Finally, your lawn as a whole may be patchier and less even/lush than is usual.
In fact in some cases moss growth in the lawn may also indicate your nitrogen levels may be imbalanced with the other micro and macro nutrients. Too much nitrogen paired with excessive watering can cause moss.
You can learn more about these other micro and macro nutrients on the following pages:
Is There Such A Thing As Too Much Nitrogen?
Unfortunately, it actually is possible to give your grass more nitrogen than is healthy for it. In many cases it’s easy to make this mistake with fast-release nitrogen sources or for applications in drought and heat stressed lawns. This may also be more of an issue for synthetic nitrogen fertilizers rather than organic varieties.
Over-application of nitrogen can “burn” your lawn, producing spots or streaks of brown, dying grass. This burning of the lawn is also commonly found in lawns that dogs spend considerable time it due to the urea content of their urine. It is basically a concentrated nitrogen source than can burn dead spots into the lawn wherever the dog goes pee.
How To Not Burn Your Lawn With Nitrogen
To avoid burning your lawn don’t apply fertilizers more frequently than necessary and make sure you always water your lawn gently after you apply it. Most fertilizers should be watered in deeply.
Also, even if it doesn’t look like the fertilizer you currently use is having any effect on your grass, don’t rush to try out a new one until the next scheduled fertilization cycle; overlapping fertilizers is another great way to accidentally burn your grass.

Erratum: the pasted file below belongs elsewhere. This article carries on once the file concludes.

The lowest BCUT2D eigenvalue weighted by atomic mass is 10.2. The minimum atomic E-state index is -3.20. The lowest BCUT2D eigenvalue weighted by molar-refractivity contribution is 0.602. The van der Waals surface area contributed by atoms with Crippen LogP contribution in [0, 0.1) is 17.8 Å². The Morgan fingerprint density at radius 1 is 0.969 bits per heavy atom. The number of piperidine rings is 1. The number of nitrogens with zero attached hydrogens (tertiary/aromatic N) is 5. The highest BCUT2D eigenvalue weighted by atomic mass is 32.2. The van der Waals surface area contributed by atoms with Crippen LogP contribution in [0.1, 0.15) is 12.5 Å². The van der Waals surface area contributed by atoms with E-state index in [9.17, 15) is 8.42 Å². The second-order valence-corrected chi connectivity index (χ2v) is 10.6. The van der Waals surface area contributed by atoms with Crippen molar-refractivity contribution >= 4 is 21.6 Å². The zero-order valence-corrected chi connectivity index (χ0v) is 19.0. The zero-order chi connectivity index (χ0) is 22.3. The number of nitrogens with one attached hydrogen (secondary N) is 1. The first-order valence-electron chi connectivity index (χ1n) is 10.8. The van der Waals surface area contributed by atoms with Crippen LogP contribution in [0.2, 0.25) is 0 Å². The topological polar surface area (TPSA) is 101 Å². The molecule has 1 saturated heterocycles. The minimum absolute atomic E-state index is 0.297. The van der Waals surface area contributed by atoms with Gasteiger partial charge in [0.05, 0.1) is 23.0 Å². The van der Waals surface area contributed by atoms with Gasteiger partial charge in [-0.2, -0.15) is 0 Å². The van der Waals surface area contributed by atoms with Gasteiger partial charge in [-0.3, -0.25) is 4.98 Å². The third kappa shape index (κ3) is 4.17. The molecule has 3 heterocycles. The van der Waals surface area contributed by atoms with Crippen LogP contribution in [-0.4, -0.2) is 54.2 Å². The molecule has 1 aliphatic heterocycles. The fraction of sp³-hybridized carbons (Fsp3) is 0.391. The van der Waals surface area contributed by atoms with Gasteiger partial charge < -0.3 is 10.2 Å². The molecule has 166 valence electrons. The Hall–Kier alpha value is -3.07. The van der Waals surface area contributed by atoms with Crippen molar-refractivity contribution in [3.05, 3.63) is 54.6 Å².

If you apply granular fertilizes make sure to calibrate your spreader before you fill it up and start walking because if your drop spreader or broadcast spreader is applying too much then you’ll probably get burn lines in the lawn.
Best practice for spreaders is to apply in a checkerboard pattern applying half of your product in one direction and the other half in the other direction.
If your lawn does end up getting burned by nitrogen, the first step is to water it deeply and monitor the effects. If you notice new grass growing underneath any dead spots, then you can simply continue to water and weed as you regularly would. On the other hand, if you realize that certain dead spots are not recovering on their own quickly then you may have to reseed the area.
How Do I Find The Right Nitrogen-Based Fertilizer For Me?
When choosing a fertilizer for your grass, reading the label (and not just the marketing headline on the front of the bag!) is incredibly important. The N-P-K numbers on each bag of fertilizer show you the percentage of each macro nutrient in the bag.
“N” stands for nitrogen and it is usually the largest number on the bag. If it say 10 then that means 10% of the bag of nitrogen. If the bag weighs 40-lbs then that means 4-lbs of the bag is nitrogen.